For part of the trip, I couldn’t decide which was the tougher scramble: Crowsnest Mountain or Mount Sparrowhawk. That debate was conclusively squashed in the crux of Crowsnest: picture a gully a few metres wide but a good dozen meters tall, filled with loose scree that makes grinding up the channel a slog, and sprinkle in a few upclimbs just to further piss you off. Those two metal chains did indeed make the near-cliff at the top of the gully easier to exit, but there was an awkward section between them with few good footholds. The angle of the rock strata was down-slope, too, which I noted would make that section extremely dangerous when wet.
I didn’t know the half of how treacherous it could get.
Weather reports in the mountains are like the Pirate Code. The mountains themselves cause weather and redirect the wind, and tend to be more prone to moisture and wind than the surrounding valleys, making forecasting difficult. I ruled out hiking in Lake Louise or Banff due to 50% chances of rain, but I thought Crowsnest Pass had a 0% chance of rain that day, which didn’t offer much room for a weather surprise. I later learned I’d misread the report and there was a 20% chance in the afternoon, but at worst I’d just have been more slightly more alert to the weather. I would have been on alert anyway, as the high winds of the Crowsnest Pass only make weather surprises more likely. Reading the conditions while on the hike is far more reliable, for obvious reasons, but when scrambling a mountain you spend most of your time with half the sky blocked by said mountain. As unreliable as they can be, weather reports are still vital.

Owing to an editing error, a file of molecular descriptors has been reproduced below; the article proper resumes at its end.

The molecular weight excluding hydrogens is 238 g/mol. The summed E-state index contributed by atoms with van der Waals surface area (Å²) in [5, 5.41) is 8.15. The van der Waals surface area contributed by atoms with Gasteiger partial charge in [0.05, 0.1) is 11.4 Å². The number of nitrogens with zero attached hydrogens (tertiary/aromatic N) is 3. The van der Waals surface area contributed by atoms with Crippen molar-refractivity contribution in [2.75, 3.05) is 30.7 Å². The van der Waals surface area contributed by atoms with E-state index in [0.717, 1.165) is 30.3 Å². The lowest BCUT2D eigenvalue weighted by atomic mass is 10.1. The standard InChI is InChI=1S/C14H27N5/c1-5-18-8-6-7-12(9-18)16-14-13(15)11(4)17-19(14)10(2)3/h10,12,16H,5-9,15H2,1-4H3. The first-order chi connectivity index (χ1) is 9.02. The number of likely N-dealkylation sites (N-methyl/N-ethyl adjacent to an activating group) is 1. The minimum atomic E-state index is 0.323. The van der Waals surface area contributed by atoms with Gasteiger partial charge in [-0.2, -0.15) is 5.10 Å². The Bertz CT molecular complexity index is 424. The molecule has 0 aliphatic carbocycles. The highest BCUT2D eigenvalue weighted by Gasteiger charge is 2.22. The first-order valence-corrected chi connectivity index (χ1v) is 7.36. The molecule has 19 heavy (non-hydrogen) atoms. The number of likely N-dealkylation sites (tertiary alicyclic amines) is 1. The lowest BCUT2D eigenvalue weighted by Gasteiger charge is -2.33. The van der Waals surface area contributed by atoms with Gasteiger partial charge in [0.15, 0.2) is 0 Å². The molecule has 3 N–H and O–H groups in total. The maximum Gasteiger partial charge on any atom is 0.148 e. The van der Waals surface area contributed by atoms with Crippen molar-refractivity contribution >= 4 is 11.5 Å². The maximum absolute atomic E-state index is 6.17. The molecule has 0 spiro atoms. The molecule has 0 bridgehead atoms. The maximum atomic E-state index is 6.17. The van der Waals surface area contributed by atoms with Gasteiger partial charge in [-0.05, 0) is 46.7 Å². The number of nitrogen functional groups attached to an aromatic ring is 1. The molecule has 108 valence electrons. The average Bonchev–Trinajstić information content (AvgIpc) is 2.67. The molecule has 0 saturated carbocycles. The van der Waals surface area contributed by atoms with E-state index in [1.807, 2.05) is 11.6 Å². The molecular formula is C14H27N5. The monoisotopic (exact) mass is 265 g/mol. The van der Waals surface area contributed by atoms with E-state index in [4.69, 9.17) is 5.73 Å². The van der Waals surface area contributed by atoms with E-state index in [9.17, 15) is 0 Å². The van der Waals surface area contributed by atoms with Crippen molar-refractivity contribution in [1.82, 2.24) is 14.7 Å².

Alas, the forecasts were wrong even before we stepped out of the vehicle. Webcams from the Crowsnest Pass region showed smoke-free skies the previous day, another plus over Lake Louise/Banff, but we arrived to find quite a bit of smoke in the air. To understand why that’s annoying, consider the view when there isn’t much smoke about.